You always suspected it; and now the punditocracy is coming around. According to an article in The Washington Post, Russia is well on its way to returning to the politics and policies of the old Soviet Union.
Russian strongman Vladimir Putin has repeatedly bemoaned the loss of Soviet "greatness"; when the Soviet Union fell, Putin was a KGB spymaster in Germany, so he probably never had to wait in long lines for crumbling toilet paper and spoiled potatoes. He would never want to literally reestablish the Soviet Union, and turn over power to the Communist Party — Putin's wealthy patrons in business and organized crime, and his vast network of well-connected buddies, would never want such a thing. But as for bringing back the repression, state control, and military expansionism? Break out the hammers and sickles, comrades.
Here are some of the ways Russia is reverting to its former criminal ways, according to the Post and other sources:
- One of the great benefits of the fall of Communism was that citizens could travel abroad freely, with 40 million Russians traveling outside the country each year. Now Putin is barring police officers and other government workers from leaving Russia; as many as four million Russians, and possibly their families, may be affected.
- Any blogger with 3,000 or visitors a day must register with the state and conform to state regulation. Russia's parliament is also considering five year prison sentences for protesters, and a law banning criticism of the government. Just last week, the founder of Russia's largest social media site announced he had fled the country, after Putin's thugs tried to force him to give up info on opposition leaders.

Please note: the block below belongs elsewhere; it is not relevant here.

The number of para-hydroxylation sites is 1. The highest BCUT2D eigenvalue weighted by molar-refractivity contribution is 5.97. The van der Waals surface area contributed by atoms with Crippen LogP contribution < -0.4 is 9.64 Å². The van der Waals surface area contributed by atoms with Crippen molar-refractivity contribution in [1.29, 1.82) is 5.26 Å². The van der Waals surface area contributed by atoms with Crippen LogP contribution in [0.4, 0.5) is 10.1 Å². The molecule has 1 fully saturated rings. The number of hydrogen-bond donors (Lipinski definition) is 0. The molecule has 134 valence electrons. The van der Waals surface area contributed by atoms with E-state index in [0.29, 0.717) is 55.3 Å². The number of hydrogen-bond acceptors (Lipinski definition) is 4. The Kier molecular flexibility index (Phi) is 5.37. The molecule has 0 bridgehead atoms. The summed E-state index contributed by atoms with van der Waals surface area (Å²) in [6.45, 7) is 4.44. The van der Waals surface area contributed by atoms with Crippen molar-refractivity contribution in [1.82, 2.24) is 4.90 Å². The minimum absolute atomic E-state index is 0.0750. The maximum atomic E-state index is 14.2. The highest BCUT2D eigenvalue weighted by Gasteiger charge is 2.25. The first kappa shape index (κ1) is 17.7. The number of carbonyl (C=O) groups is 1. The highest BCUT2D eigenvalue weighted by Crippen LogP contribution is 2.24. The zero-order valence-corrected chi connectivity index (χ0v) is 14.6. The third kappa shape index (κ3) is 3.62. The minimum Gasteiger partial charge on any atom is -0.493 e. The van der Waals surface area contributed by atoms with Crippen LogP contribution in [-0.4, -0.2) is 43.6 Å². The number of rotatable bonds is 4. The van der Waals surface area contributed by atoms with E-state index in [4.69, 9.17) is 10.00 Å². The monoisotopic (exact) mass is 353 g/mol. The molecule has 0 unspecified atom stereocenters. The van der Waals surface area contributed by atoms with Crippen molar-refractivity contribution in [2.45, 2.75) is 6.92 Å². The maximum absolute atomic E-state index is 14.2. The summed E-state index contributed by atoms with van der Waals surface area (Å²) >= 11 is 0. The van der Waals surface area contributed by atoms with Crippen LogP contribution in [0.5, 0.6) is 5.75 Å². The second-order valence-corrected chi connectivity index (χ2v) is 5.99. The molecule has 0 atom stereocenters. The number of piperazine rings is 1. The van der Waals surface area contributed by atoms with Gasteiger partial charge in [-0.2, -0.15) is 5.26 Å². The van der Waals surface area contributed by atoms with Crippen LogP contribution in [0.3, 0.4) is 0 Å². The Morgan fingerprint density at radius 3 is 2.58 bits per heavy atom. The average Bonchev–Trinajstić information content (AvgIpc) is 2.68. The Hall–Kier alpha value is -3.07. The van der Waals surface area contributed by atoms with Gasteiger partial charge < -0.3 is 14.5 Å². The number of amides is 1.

- State-controlled media constantly attack opposition politicians and government critics, accusing them of treason, and of being in the pay of the United States. People who happen to speak English are targeted as foreign spies.
- Putin is reviving the Soviet-era Preparedness for Labor and Defense Program, which forces every male citizen under 60 to participate in physical fitness regimes.
- This past week, the US State Department concluded that human rights violations by the Russian government included: “allegations of torture and excessive force by law enforcement officials, life-threatening prison conditions, interference in the judiciary and the right to a fair trial, restrictions on freedom of speech and press, restrictions on free assembly and association, restrictions on religious freedom of some religious minorities, electoral irregularities, widespread corruption, societal and official intimidation of civil society and labor activists, violence against women and limits on the rights of women in certain regions, trafficking in persons, and limitations on workers’ rights.”
- Economist Yevgeny Gontmakher thinks that Putin, by relentlessly promoting Russian self-reliance and promising his people grandiose schemes like a restored space program and military expansionism, is adopting the North Korean Juche philosophy.
- Prime Minister Dmitry Medvedev has repeatedly said it will be at least a century before Russia has a functioning democracy and respect for the rule of law.
- A new law bans all profanity in films and media, and imposes a $70 USD fine for people who swear in public.
For decades, the Soviet Union was the second most powerful nation on the planet. Today, we're fortunate that the second most powerful nation is not an oppressive Communist dictatorship — oh, wait. If Russia gets its act together, America may have to deal with two totalitarian superpowers — and with America's fortunes declining, we have to ask what that will mean for the world.